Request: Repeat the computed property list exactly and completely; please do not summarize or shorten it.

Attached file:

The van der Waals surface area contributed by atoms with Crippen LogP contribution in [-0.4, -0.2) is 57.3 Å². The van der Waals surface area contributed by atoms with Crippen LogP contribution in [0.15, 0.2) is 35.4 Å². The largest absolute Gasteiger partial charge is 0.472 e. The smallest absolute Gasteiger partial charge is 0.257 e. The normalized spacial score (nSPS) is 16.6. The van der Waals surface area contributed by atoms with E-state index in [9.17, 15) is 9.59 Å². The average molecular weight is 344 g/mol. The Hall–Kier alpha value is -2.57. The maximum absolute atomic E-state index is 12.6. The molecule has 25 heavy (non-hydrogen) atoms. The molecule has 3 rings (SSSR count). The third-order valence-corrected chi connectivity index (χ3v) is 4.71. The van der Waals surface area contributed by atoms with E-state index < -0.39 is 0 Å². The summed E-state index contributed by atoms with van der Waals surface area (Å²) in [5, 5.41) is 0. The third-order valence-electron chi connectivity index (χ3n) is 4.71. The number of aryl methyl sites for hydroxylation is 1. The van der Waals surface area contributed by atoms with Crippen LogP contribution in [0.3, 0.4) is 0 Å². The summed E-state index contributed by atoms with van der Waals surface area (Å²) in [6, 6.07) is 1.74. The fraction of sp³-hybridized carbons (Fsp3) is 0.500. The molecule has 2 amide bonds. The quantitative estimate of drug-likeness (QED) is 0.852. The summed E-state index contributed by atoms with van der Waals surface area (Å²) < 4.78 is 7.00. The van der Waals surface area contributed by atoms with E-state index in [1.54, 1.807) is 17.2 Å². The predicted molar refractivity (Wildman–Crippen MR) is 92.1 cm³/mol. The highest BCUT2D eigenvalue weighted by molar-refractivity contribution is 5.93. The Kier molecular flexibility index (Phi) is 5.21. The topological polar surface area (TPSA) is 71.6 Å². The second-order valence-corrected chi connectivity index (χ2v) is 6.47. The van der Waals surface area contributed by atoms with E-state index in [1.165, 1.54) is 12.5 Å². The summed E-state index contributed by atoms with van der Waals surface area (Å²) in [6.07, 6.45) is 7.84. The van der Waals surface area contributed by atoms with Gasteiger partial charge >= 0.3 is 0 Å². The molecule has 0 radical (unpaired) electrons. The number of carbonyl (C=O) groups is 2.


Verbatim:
The van der Waals surface area contributed by atoms with Crippen LogP contribution in [-0.4, -0.2) is 57.3 Å². The van der Waals surface area contributed by atoms with Crippen LogP contribution in [0.15, 0.2) is 35.4 Å². The largest absolute Gasteiger partial charge is 0.472 e. The smallest absolute Gasteiger partial charge is 0.257 e. The normalized spacial score (nSPS) is 16.6. The van der Waals surface area contributed by atoms with E-state index in [9.17, 15) is 9.59 Å². The average molecular weight is 344 g/mol. The Hall–Kier alpha value is -2.57. The maximum absolute atomic E-state index is 12.6. The molecule has 25 heavy (non-hydrogen) atoms. The molecule has 3 rings (SSSR count). The third-order valence-corrected chi connectivity index (χ3v) is 4.71. The van der Waals surface area contributed by atoms with E-state index < -0.39 is 0 Å². The summed E-state index contributed by atoms with van der Waals surface area (Å²) in [5, 5.41) is 0. The third-order valence-electron chi connectivity index (χ3n) is 4.71. The number of aryl methyl sites for hydroxylation is 1. The van der Waals surface area contributed by atoms with Crippen LogP contribution in [0.3, 0.4) is 0 Å². The summed E-state index contributed by atoms with van der Waals surface area (Å²) in [6, 6.07) is 1.74. The fraction of sp³-hybridized carbons (Fsp3) is 0.500. The molecule has 2 amide bonds. The quantitative estimate of drug-likeness (QED) is 0.852. The summed E-state index contributed by atoms with van der Waals surface area (Å²) < 4.78 is 7.00. The van der Waals surface area contributed by atoms with E-state index in [1.54, 1.807) is 17.2 Å². The predicted molar refractivity (Wildman–Crippen MR) is 92.1 cm³/mol. The highest BCUT2D eigenvalue weighted by molar-refractivity contribution is 5.93. The Kier molecular flexibility index (Phi) is 5.21. The topological polar surface area (TPSA) is 71.6 Å². The second-order valence-corrected chi connectivity index (χ2v) is 6.47. The van der Waals surface area contributed by atoms with E-state index in [1.165, 1.54) is 12.5 Å². The summed E-state index contributed by atoms with van der Waals surface area (Å²) in [6.07, 6.45) is 7.84. The van der Waals surface area contributed by atoms with Gasteiger partial charge >= 0.3 is 0 Å². The molecule has 0 radical (unpaired) electrons. The number of carbonyl (C=O) groups is 2.